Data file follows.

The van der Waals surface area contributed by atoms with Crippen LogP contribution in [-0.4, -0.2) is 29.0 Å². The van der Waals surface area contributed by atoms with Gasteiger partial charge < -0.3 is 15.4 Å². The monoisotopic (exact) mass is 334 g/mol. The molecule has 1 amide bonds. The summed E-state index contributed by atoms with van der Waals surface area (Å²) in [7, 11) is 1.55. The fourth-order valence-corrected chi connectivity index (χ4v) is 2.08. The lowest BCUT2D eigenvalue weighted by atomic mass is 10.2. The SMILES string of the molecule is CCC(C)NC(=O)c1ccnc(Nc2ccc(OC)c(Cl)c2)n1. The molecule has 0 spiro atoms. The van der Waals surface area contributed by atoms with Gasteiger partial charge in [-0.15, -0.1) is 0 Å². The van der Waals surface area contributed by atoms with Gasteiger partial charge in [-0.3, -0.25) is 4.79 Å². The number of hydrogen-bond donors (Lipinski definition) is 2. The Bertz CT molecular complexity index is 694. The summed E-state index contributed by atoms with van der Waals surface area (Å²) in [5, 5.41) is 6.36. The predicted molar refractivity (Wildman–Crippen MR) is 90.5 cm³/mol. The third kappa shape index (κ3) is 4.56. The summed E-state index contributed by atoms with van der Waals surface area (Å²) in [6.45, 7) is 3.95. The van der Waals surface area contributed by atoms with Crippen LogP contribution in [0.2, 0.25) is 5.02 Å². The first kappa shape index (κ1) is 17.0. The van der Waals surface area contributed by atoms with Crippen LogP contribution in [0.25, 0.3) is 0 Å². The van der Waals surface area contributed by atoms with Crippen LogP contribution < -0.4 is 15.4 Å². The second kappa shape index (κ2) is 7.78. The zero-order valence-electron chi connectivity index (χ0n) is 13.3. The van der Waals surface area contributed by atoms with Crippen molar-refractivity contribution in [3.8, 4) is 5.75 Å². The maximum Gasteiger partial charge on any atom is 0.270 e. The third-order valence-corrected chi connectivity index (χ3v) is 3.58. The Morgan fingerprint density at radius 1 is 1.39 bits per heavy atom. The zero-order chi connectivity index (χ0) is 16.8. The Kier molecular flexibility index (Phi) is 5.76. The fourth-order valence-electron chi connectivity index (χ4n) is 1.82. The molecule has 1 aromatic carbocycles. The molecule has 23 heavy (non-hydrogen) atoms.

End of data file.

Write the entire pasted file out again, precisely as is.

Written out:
The van der Waals surface area contributed by atoms with Crippen LogP contribution in [-0.4, -0.2) is 29.0 Å². The van der Waals surface area contributed by atoms with Gasteiger partial charge < -0.3 is 15.4 Å². The monoisotopic (exact) mass is 334 g/mol. The molecule has 1 amide bonds. The summed E-state index contributed by atoms with van der Waals surface area (Å²) in [7, 11) is 1.55. The fourth-order valence-corrected chi connectivity index (χ4v) is 2.08. The lowest BCUT2D eigenvalue weighted by atomic mass is 10.2. The SMILES string of the molecule is CCC(C)NC(=O)c1ccnc(Nc2ccc(OC)c(Cl)c2)n1. The molecule has 0 spiro atoms. The van der Waals surface area contributed by atoms with Gasteiger partial charge in [-0.15, -0.1) is 0 Å². The van der Waals surface area contributed by atoms with Gasteiger partial charge in [-0.3, -0.25) is 4.79 Å². The number of hydrogen-bond donors (Lipinski definition) is 2. The Bertz CT molecular complexity index is 694. The summed E-state index contributed by atoms with van der Waals surface area (Å²) in [5, 5.41) is 6.36. The predicted molar refractivity (Wildman–Crippen MR) is 90.5 cm³/mol. The third kappa shape index (κ3) is 4.56. The summed E-state index contributed by atoms with van der Waals surface area (Å²) in [6.45, 7) is 3.95. The van der Waals surface area contributed by atoms with Crippen LogP contribution in [0.2, 0.25) is 5.02 Å². The first kappa shape index (κ1) is 17.0. The van der Waals surface area contributed by atoms with Crippen LogP contribution in [0.25, 0.3) is 0 Å². The van der Waals surface area contributed by atoms with Crippen LogP contribution < -0.4 is 15.4 Å². The second kappa shape index (κ2) is 7.78. The zero-order valence-electron chi connectivity index (χ0n) is 13.3. The van der Waals surface area contributed by atoms with Crippen molar-refractivity contribution in [3.8, 4) is 5.75 Å². The maximum Gasteiger partial charge on any atom is 0.270 e. The third-order valence-corrected chi connectivity index (χ3v) is 3.58. The Morgan fingerprint density at radius 1 is 1.39 bits per heavy atom. The zero-order chi connectivity index (χ0) is 16.8. The Kier molecular flexibility index (Phi) is 5.76. The fourth-order valence-electron chi connectivity index (χ4n) is 1.82. The molecule has 1 aromatic carbocycles. The molecule has 23 heavy (non-hydrogen) atoms.